Hodgkin’s lymphoma: Business student Maddie King diagnosed with stage four blood cancer at 19

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There was no reason for Maddie King to suspect that a mass of tumours had silently spread across one third of her lungs.

The super-fit 19-year-old who rarely drank, exercised religiously and never ate dairy or refined sugars was more concerned with acing her business degree at Sydney University.

So when she felt a ‘large, rubbery lump’ on the back of her neck on June 30, 2019, she could never have imagined that four months later she would be diagnosed with stage four Hodgkin’s lymphoma – the most advanced form of blood cancer.

The now 20-year-old, who swam at state level for New South Wales and trained to become a professional ballerina, is anxiously awaiting the results of gruelling chemotherapy that has robbed her of her fertility.

‘I just wish I had caught it earlier,’ she told Daily Mail Australia.

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Glamorous business student Maddie King rarely drank, never ate refined sugars and exercised religiously

Until doctors diagnosed her with stage four Hodgkin's lymphoma in October 2019

Glamorous business student Maddie King rarely drank, never ate refined sugars and exercised religiously until doctors diagnosed her with stage four Hodgkin’s lymphoma in October 2019

To everyone who saw her, the 19-year-old looked the picture of health - so there was no reason to suspect that a mass of tumours had already covered a third of her lungs

To everyone who saw her, the 19-year-old looked the picture of health – so there was no reason to suspect that a mass of tumours had already covered a third of her lungs

After discovering the lump on her neck, Maddie saw a doctor who ‘did all the right things straight away’, ordering x-rays, blood tests and needle biopsies to determine the cause.

When the biopsy showed no signs of cancer, she was given a course of antibiotics for ‘walking pneumonia’ and told to monitor for changes.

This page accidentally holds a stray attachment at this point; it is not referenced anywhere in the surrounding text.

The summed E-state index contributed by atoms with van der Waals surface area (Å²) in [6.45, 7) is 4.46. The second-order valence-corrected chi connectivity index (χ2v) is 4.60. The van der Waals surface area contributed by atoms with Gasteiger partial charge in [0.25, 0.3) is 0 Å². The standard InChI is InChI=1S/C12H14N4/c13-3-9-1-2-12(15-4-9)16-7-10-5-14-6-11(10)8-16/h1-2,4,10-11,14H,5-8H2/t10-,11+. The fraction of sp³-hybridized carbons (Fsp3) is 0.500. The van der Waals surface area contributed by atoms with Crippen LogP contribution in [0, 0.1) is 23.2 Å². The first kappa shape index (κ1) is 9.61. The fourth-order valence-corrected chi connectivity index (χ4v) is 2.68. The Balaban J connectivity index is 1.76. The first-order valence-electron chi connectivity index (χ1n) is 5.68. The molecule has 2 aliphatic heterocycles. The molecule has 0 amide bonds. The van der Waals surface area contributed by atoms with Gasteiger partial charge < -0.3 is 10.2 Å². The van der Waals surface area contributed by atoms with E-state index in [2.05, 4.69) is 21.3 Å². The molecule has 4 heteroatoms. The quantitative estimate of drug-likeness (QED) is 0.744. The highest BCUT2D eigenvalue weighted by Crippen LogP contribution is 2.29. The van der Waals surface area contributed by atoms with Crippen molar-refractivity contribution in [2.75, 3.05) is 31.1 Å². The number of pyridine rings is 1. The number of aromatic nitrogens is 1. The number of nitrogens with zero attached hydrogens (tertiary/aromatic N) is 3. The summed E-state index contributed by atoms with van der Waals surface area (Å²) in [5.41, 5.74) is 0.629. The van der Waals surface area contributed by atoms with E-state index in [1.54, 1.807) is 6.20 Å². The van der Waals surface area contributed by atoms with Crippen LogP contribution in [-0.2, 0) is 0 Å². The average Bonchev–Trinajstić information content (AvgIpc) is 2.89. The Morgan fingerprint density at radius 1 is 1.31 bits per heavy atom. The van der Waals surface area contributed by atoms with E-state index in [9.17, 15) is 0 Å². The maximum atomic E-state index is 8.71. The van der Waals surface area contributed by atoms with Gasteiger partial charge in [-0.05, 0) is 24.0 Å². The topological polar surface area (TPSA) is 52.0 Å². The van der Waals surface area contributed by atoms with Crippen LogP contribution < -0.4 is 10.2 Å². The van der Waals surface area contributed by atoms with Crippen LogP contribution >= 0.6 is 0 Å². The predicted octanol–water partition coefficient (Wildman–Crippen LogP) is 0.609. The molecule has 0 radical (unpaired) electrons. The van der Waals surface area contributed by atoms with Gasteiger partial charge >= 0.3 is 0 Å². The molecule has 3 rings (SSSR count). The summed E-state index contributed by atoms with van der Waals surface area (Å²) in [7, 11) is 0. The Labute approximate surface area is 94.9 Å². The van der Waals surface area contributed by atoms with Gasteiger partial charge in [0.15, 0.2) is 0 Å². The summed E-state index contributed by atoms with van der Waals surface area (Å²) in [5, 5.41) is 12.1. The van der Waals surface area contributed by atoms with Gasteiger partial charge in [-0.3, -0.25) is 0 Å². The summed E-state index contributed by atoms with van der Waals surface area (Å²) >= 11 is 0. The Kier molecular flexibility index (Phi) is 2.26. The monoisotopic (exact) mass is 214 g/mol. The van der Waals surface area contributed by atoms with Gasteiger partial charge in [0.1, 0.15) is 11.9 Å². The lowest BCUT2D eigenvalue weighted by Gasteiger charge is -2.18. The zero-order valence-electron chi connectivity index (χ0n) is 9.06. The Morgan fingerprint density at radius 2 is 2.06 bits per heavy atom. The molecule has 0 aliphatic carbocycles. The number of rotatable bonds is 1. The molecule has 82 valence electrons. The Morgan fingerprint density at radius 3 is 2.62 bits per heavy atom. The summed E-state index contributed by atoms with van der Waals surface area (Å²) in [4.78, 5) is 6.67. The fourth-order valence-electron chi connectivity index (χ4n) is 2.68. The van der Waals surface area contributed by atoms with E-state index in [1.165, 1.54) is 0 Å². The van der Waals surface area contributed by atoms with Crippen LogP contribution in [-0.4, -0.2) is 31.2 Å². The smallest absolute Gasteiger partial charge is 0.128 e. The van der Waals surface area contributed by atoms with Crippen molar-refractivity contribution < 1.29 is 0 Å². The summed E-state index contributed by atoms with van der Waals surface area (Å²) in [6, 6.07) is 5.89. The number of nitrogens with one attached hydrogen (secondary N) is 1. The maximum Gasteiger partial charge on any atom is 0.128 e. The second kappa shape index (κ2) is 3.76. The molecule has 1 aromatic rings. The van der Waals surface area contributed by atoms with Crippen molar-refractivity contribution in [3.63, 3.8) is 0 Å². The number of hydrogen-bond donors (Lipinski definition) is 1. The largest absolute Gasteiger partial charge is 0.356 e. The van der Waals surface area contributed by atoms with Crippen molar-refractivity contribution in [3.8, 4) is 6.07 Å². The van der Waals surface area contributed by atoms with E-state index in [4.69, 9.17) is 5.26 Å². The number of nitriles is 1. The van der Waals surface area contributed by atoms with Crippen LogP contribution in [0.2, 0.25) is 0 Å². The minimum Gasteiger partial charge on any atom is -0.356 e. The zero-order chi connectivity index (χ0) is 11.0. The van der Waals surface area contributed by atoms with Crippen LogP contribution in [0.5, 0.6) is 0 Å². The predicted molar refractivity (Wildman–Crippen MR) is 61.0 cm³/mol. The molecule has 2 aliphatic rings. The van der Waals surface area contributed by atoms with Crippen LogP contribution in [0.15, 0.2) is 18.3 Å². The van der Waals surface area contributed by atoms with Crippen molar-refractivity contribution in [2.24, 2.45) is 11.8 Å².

Needle biopsies remove just a tiny fragment of cells and are known to return false negatives due to the minuscule size of the sample.

With the lump showing no signs of shrinking, Maddie had an entire lymph node removed for further testing, which immediately revealed the true cause of the growth on October 24, 2019.

It was only with hindsight that she recalled having night sweats and shortness of breath during workouts – both telltale signs of Hodgkin’s lymphoma. 

A raised lump on the left side of Maddie King's neck (pictured) was the only physical clue that the most advanced form of lymphoma was ravaging her body

Gruelling chemotherapy has stolen her fertility and femininity, and Maddie says she wishes she had noticed symptoms sooner

A raised lump on the left side of Maddie King’s neck (pictured) was the only physical clue that the most advanced form of lymphoma was ravaging her body

Maddie remembers feeling ‘completely numb’ until her shattered mother broke down in tears, a sight she called ‘the hardest part’ of her diagnosis.

‘I never let her come to any of my chemo sessions because I didn’t want her to see me sick like that,’ she said.

‘It meant I could cry and be a mess without having to worry about being strong for her.’ 

Doctors prescribed a course of gruelling BEACOPP chemotherapy, a potent cocktail of drugs that offers the best chance of destroying advanced lymphoma.

‘It was extremely tough both physically and mentally. I became really sick, tired and weak,’ Maddie said, a bitter pill to swallow for the fitness fanatic who has long used exercise as an escape from anxiety and stress.